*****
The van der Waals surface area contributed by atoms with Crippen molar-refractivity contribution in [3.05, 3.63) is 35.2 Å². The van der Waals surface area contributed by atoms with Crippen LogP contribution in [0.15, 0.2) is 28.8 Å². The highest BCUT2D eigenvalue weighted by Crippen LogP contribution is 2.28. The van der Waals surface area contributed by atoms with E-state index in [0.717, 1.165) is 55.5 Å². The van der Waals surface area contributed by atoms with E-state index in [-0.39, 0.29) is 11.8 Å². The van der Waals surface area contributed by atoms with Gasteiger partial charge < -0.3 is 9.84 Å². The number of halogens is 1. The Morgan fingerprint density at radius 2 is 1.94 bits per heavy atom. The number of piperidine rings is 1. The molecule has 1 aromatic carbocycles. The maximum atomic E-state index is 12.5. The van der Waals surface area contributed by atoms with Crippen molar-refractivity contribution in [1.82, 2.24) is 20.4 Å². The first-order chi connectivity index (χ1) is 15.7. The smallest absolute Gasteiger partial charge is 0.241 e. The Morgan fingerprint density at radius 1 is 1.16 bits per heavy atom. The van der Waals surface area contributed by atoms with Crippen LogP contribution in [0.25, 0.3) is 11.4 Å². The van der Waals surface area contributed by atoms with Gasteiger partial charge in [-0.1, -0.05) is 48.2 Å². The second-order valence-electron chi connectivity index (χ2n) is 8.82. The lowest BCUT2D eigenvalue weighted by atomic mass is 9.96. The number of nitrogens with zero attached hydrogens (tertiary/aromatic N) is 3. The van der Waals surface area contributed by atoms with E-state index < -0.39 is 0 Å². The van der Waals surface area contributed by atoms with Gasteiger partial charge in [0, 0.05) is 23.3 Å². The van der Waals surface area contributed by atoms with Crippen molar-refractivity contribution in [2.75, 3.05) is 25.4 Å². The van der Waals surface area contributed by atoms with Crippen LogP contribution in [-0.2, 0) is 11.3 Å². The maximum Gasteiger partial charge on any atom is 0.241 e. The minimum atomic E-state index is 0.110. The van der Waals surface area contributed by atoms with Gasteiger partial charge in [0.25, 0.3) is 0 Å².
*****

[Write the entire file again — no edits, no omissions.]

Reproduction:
The van der Waals surface area contributed by atoms with Crippen molar-refractivity contribution in [3.05, 3.63) is 35.2 Å². The van der Waals surface area contributed by atoms with Crippen LogP contribution in [0.15, 0.2) is 28.8 Å². The highest BCUT2D eigenvalue weighted by Crippen LogP contribution is 2.28. The van der Waals surface area contributed by atoms with E-state index in [0.717, 1.165) is 55.5 Å². The van der Waals surface area contributed by atoms with E-state index in [-0.39, 0.29) is 11.8 Å². The van der Waals surface area contributed by atoms with Gasteiger partial charge < -0.3 is 9.84 Å². The number of halogens is 1. The Morgan fingerprint density at radius 2 is 1.94 bits per heavy atom. The number of piperidine rings is 1. The molecule has 1 aromatic carbocycles. The maximum atomic E-state index is 12.5. The van der Waals surface area contributed by atoms with Crippen molar-refractivity contribution in [1.82, 2.24) is 20.4 Å². The first-order chi connectivity index (χ1) is 15.7. The smallest absolute Gasteiger partial charge is 0.241 e. The Morgan fingerprint density at radius 1 is 1.16 bits per heavy atom. The van der Waals surface area contributed by atoms with Crippen LogP contribution in [0.25, 0.3) is 11.4 Å². The van der Waals surface area contributed by atoms with Gasteiger partial charge in [-0.1, -0.05) is 48.2 Å². The second-order valence-electron chi connectivity index (χ2n) is 8.82. The lowest BCUT2D eigenvalue weighted by atomic mass is 9.96. The number of nitrogens with zero attached hydrogens (tertiary/aromatic N) is 3. The van der Waals surface area contributed by atoms with E-state index < -0.39 is 0 Å². The van der Waals surface area contributed by atoms with Gasteiger partial charge in [0, 0.05) is 23.3 Å². The van der Waals surface area contributed by atoms with Crippen molar-refractivity contribution in [2.75, 3.05) is 25.4 Å². The van der Waals surface area contributed by atoms with Crippen LogP contribution in [-0.2, 0) is 11.3 Å². The maximum Gasteiger partial charge on any atom is 0.241 e. The minimum atomic E-state index is 0.110. The van der Waals surface area contributed by atoms with Gasteiger partial charge in [0.25, 0.3) is 0 Å².